How to Find Value in Fixed Income Markets

Bond markets have been tough for investors, but there are opportunities, particularly in the high yield sectors

Sam Shaw 21 June, 2016 | 11:15AM
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It’s been a long, tough haul for fixed income investors. Many must be tired of hearing the same, relentless, bad news: low or negative yields, flat growth, low interest rates, high corporate defaults.

Typically fixed income is seen as the shy and sensible friend among racier investments. But are there, at last, glimmers of excitement on the horizon for this much put upon asset class?

With the exception of the US, central bankers remain averse to any signs of interest rate rises as far as the eye can see, preferring to expand quantitative easing and in certain cases even reducing rates.

Earlier this month, the European Central Bank’s Corporate Sector Purchase Programme kicked in, details of which were announced this spring, and kicked in earlier this month with programme set to continue through to March 2017.

David Jane, manager on Miton’s multi-asset fund range, said with the markets so focused a potential Brexit and the Fed’s decision over interest rates, the ECB’s asset purchase extension has gone relatively unnoticed.

Yet having announced details of the plan in April, markets have three months to adjust and the cost or borrowing in euros for large companies has already been pushed down, in some cases to below zero.

Increased Appetite for High Yield Bonds

“As long-term investors, focused on achieving a reliable and positive return for our investors, we can see no merit in buying bonds with negative yields,” he said.

With the ECB making such a strong show of support for the asset class – not just in policy terms, but now directly – it’s hard to see where any extra yield will come from as compression takes hold, says Chris Higham, the head of credit multi-strategy fixed income at Aviva Investors.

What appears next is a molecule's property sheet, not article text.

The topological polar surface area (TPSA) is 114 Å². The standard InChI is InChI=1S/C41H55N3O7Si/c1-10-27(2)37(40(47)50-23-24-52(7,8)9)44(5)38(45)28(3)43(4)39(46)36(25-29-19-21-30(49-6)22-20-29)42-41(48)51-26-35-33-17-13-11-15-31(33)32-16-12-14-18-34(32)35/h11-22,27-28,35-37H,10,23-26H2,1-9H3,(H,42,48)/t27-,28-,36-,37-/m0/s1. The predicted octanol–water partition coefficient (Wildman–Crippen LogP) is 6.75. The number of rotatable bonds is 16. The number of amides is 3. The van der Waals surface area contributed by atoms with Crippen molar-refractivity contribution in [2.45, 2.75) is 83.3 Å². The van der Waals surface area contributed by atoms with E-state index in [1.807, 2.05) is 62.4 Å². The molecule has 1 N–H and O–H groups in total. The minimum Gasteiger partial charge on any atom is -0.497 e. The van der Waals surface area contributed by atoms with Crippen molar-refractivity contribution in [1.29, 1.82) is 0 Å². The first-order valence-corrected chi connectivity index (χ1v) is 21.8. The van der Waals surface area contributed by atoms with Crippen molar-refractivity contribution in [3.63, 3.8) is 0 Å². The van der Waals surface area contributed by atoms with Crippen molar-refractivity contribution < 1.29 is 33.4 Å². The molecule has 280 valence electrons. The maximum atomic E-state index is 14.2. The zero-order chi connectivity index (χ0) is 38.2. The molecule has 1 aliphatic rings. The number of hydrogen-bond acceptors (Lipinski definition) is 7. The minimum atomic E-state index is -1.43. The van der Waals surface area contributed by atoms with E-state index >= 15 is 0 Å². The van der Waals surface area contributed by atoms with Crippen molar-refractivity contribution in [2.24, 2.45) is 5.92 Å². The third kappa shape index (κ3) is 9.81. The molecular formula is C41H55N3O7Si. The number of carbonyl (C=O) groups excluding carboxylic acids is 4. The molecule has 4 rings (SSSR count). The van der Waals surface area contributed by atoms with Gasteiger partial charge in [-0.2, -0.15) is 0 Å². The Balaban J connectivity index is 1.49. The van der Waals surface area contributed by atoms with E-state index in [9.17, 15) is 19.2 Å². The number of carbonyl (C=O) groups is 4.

Higham runs a number of bond funds across the spectrum, including the four-star Aviva Investors Corporate Bond and three-star Aviva Investors Strategic Bond funds, as well as the five-star Aviva Investors High Yield Bond fund. He said there has been greater appetite for his high-yield products this year than he had seen in several years and expects the market in Europe will only get bigger and better.

“Europe and the US are about the same size in terms of their economies, the banks are about three times the size they are the US, and yet the European bond market is only about one-third the size of the US.

“Over the next 10-20 years I expect the high-yield European bond market to grow substantially, I see no reason why it shouldn’t be the same size of the US.”

Increased Sales of Fixed Income Funds

According to latest statistics from trade body the Investment Association, fixed income was the best-selling asset class in April with net retail sales of £679 million, this compared with a net retail outflow of £265 million in March.

Further, its two main sectors – IA Sterling Strategic Bond and IA Sterling Corporate Bond, saw a significant pickup in assets on the previous month – the former in particular, rising from just £35 million in net retail sales in March to £191 million in April.